When you slowly put things together, it makes sense. It feels good to know about cuttlefish, not just because it’s something to know, but because it relates to, and adds value to our life. I get excited about this sort of learning. Beats looking at flash cards.

Living and Learning

I’m still discovering ways to learn as I live, and that’s the beauty of it: it never stops. Here are some of the ways I incorporate learning into our family life.

Questions

Asking questions is an absolutely fantastic way to learn.  The kids often ask me questions and I often respond like this:

a) What do you think it means? From there we can flesh it out rather than me telling them the answer.

b) Let’s find out. We can then look it up in books, the internet, ask other people and then there is always google (I love you google!)

c) Ask your father (HA!)

Take up opportunities

My fourth child knew colours earlier than all my other children.  I didn’t sit down and read a colour book with him but I did talk about colours all the time. So when he said, “Look. Truck Mum,” I would say, “WOW! I love your red truck!” There are moments like this everywhere and on every subject. For me, it’s an enjoyable, and purposeful way to encourage learning. Plus it doesn’t take any extra time. The opportunity is already there.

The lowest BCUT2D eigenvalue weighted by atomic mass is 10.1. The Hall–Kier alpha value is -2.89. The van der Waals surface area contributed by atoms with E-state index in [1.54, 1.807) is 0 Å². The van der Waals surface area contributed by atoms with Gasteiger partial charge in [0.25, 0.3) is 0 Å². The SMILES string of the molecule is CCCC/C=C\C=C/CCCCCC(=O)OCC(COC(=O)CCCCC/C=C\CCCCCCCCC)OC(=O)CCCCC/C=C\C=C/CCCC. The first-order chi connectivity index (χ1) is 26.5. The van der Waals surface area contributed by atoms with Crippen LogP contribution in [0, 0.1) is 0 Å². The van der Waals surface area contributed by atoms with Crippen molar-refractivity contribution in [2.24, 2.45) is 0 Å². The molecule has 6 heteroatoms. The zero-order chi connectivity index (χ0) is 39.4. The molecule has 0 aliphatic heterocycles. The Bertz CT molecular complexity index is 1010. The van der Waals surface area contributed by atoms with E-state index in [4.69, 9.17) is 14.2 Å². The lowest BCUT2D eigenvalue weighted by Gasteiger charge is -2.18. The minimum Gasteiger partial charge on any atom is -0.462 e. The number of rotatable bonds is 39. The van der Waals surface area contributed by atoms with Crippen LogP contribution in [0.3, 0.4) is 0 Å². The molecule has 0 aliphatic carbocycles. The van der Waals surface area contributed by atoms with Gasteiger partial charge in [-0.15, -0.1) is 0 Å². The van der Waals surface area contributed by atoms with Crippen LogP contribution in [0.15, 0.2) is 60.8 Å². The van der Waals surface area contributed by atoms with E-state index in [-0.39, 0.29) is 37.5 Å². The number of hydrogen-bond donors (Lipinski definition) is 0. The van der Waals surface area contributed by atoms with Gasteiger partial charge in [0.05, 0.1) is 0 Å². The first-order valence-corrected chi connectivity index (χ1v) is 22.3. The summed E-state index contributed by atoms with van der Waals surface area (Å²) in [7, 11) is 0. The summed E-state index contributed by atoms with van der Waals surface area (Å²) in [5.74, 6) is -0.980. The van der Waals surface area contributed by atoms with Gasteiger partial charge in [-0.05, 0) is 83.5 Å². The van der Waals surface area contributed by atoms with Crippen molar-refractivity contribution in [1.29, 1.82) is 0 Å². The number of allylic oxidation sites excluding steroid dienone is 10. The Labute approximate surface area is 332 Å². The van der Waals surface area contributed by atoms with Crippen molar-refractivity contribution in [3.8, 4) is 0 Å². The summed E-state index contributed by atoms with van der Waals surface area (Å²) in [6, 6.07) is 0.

Love the Moment

The Love the Moment Challenges have opened up many learning opportunities; just stopping and taking time to notice the little things has brought a richness to our life.

Join the dots

I look for, and facilitate ways to join the dots about what we learn as we live life. The cuttlefish is a perfect example. I might even further this by borrowing a book about cuttlefish from the library because I’m rather intrigued by them now.

I not a very good teacher but I’m a good learner. I hope I’m teaching something valuable to my kids as we live and learn together.

Make connections and learn as you live life. Enjoy moments and find ways to join the dots.

What are your favourite ways of learning as you live?

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Comments

  1. says

    I think the reason I love the internet so much is that it makes serendipitous learning so accessible. If something interesting comes up in my life, I can’t wait to get to the computer so I can search my local library for a book about it, and reserve it. Failing that, I might order the book online. If it’s something small, Google often brings me an answer, or leads me to further study.